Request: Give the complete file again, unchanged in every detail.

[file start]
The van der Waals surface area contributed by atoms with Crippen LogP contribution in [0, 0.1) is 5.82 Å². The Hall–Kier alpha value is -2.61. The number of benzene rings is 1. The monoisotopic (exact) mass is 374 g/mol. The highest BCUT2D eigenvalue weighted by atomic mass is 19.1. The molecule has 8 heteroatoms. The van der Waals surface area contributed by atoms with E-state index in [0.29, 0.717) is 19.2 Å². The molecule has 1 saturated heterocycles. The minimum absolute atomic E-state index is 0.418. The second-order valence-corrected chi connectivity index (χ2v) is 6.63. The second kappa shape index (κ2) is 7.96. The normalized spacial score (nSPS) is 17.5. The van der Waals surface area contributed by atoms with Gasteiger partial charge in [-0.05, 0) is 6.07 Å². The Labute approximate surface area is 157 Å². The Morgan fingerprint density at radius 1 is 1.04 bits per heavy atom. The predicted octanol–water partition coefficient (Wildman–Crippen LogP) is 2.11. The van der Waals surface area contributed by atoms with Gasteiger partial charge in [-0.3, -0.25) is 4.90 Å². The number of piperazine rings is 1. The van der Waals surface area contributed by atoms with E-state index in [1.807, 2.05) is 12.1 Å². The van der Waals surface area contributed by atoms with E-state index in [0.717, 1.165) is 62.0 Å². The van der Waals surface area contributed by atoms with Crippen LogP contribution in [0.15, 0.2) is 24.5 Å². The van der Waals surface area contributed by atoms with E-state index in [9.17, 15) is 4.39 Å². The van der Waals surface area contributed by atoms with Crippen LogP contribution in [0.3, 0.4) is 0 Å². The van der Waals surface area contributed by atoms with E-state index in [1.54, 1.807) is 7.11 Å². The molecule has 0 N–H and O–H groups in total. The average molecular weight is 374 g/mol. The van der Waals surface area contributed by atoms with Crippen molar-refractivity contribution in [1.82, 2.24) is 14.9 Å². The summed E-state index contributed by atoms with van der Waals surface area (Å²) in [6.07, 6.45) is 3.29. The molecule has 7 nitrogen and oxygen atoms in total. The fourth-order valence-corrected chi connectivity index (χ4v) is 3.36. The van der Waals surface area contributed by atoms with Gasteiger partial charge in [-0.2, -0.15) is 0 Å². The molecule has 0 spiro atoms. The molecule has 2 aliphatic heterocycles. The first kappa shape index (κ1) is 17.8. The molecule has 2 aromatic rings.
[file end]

The van der Waals surface area contributed by atoms with Crippen LogP contribution in [0, 0.1) is 5.82 Å². The Hall–Kier alpha value is -2.61. The number of benzene rings is 1. The monoisotopic (exact) mass is 374 g/mol. The highest BCUT2D eigenvalue weighted by atomic mass is 19.1. The molecule has 8 heteroatoms. The van der Waals surface area contributed by atoms with E-state index in [0.29, 0.717) is 19.2 Å². The molecule has 1 saturated heterocycles. The minimum absolute atomic E-state index is 0.418. The second-order valence-corrected chi connectivity index (χ2v) is 6.63. The second kappa shape index (κ2) is 7.96. The normalized spacial score (nSPS) is 17.5. The van der Waals surface area contributed by atoms with Gasteiger partial charge in [-0.05, 0) is 6.07 Å². The Labute approximate surface area is 157 Å². The Morgan fingerprint density at radius 1 is 1.04 bits per heavy atom. The predicted octanol–water partition coefficient (Wildman–Crippen LogP) is 2.11. The van der Waals surface area contributed by atoms with Gasteiger partial charge in [-0.3, -0.25) is 4.90 Å². The number of piperazine rings is 1. The van der Waals surface area contributed by atoms with E-state index in [1.807, 2.05) is 12.1 Å². The van der Waals surface area contributed by atoms with E-state index in [0.717, 1.165) is 62.0 Å². The van der Waals surface area contributed by atoms with Crippen LogP contribution in [0.15, 0.2) is 24.5 Å². The van der Waals surface area contributed by atoms with E-state index in [9.17, 15) is 4.39 Å². The van der Waals surface area contributed by atoms with Crippen LogP contribution in [0.3, 0.4) is 0 Å². The van der Waals surface area contributed by atoms with E-state index in [1.54, 1.807) is 7.11 Å². The molecule has 0 N–H and O–H groups in total. The average molecular weight is 374 g/mol. The van der Waals surface area contributed by atoms with Crippen molar-refractivity contribution in [1.82, 2.24) is 14.9 Å². The summed E-state index contributed by atoms with van der Waals surface area (Å²) in [6.07, 6.45) is 3.29. The molecule has 7 nitrogen and oxygen atoms in total. The fourth-order valence-corrected chi connectivity index (χ4v) is 3.36. The van der Waals surface area contributed by atoms with Gasteiger partial charge in [-0.2, -0.15) is 0 Å². The molecule has 0 spiro atoms. The molecule has 2 aliphatic heterocycles. The first kappa shape index (κ1) is 17.8. The molecule has 2 aromatic rings.